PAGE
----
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Katri Kulmuni voted new Centre Party chair

The 32-year-old economic affairs minister easily won the party congress vote over defence minister Antti Kaikkonen.

Katri Kulmuni lavalla keskustan ylimääräisessä puoluekokouksessa Kouvolassa lauantaina 7. syyskuuta.
Katri Kulmuni addresses Centre Party delegates on 7 September, shortly before being elected party chair. Image: Antti Aimo-Koivisto / Lehtikuva

Delegates to an extraordinary meeting of Finland's Centre Party have elected Katri Kulmuni has their new party chair. Kulmuni defeated the only other candidate for the position, defence minister Antti Kaikkonen, by gaining 1,092 votes compared to Kaikkonen's 829. She takes over the reins of the party from Juha Sipilä, who decided to step down from the position after the party was soundly defeated in April's general elections.

Kulmuni said told the gathered crowd that the work would start now to change the agrarian-backed Centre Party from a "10 percent party to a 20 percent party". She will serve as the Centre Party chair until Sipilä's term would have ended in the summer of 2020, when the party congress was originally set to choose a leader.

Before the vote, MP Joonas Könttä from the central Finland city of Jyväskylä explained why he was planning to support Kulmuni as the party's next leader.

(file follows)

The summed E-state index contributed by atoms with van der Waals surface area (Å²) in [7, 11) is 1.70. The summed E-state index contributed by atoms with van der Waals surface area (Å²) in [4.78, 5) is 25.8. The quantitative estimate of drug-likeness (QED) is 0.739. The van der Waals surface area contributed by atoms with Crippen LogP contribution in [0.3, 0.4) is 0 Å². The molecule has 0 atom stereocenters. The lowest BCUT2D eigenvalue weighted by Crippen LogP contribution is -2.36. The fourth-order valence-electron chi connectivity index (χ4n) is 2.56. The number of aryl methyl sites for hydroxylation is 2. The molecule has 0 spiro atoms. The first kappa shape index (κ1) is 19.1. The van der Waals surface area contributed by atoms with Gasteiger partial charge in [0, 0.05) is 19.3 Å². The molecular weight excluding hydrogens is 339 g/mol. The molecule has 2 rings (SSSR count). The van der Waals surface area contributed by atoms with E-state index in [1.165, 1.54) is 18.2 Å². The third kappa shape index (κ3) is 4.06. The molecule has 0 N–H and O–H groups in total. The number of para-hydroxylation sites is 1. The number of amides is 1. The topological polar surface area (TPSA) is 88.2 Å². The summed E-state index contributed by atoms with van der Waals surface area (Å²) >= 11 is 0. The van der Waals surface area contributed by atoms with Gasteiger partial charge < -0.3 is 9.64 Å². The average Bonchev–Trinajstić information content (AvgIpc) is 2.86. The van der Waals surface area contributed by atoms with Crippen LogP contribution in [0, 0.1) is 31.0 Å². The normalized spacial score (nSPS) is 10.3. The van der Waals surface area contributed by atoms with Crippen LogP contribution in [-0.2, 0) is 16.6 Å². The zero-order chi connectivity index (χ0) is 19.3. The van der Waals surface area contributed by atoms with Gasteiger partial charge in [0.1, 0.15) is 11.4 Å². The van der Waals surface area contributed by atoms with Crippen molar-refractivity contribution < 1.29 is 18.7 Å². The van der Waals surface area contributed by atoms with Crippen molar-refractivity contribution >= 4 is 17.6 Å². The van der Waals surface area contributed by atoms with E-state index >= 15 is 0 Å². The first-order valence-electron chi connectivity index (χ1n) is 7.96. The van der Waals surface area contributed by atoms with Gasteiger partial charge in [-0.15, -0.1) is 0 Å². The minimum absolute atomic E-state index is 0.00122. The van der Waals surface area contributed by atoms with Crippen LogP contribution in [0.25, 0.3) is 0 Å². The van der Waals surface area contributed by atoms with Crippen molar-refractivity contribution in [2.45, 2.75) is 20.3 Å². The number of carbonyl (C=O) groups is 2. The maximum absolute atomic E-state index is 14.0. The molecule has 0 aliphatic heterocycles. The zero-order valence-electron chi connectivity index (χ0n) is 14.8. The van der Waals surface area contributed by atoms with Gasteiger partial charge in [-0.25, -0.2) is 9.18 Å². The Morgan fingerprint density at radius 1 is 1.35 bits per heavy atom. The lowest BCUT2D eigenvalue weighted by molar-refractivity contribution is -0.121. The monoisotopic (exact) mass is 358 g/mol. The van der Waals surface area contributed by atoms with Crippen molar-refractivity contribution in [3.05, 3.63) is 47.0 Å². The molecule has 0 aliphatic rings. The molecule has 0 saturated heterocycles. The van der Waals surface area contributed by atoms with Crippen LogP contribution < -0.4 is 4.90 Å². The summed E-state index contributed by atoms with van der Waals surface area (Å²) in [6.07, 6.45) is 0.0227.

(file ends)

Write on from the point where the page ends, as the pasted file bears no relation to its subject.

"The Centre Party looks towards the future from a difficult position, and I believe that Katri is the best choice for us moving forward. She is modern, very competent, and a very centrist choice. I think she also appeals to new people," he said.

Sipilä's farewell address focused on achievements

Outgoing chair Juha Sipilä spoke to the assembly, pointing out that his austerity-minded government coalition created 14,000 new jobs during his term in office. He told the gathered delegates that he would have liked to continue as the party chair, but the Centre Party's trouncing at the ballot box this spring – resulting in the loss of 18 parliamentary seats – made it clear to him that it was best to step down.

Kulmuni will have her work cut out for her, as support for the party fell to 13.8 percent in the last election, putting the once-on-top Centre Party in fourth position behind the nationalist Finns Party, the centre-right National Coalition Party and the left-leaning Social Democrats. Yle's latest assessment of political allegiances in September suggests that support has fallen even further, to 11.6 percent of the population.

The next elections in Finland won't be until the municipal elections scheduled for spring 2021. In the 2017 municipal elections under Sipilä's leadership, the Centre Party gained 17.5 percent of the vote.

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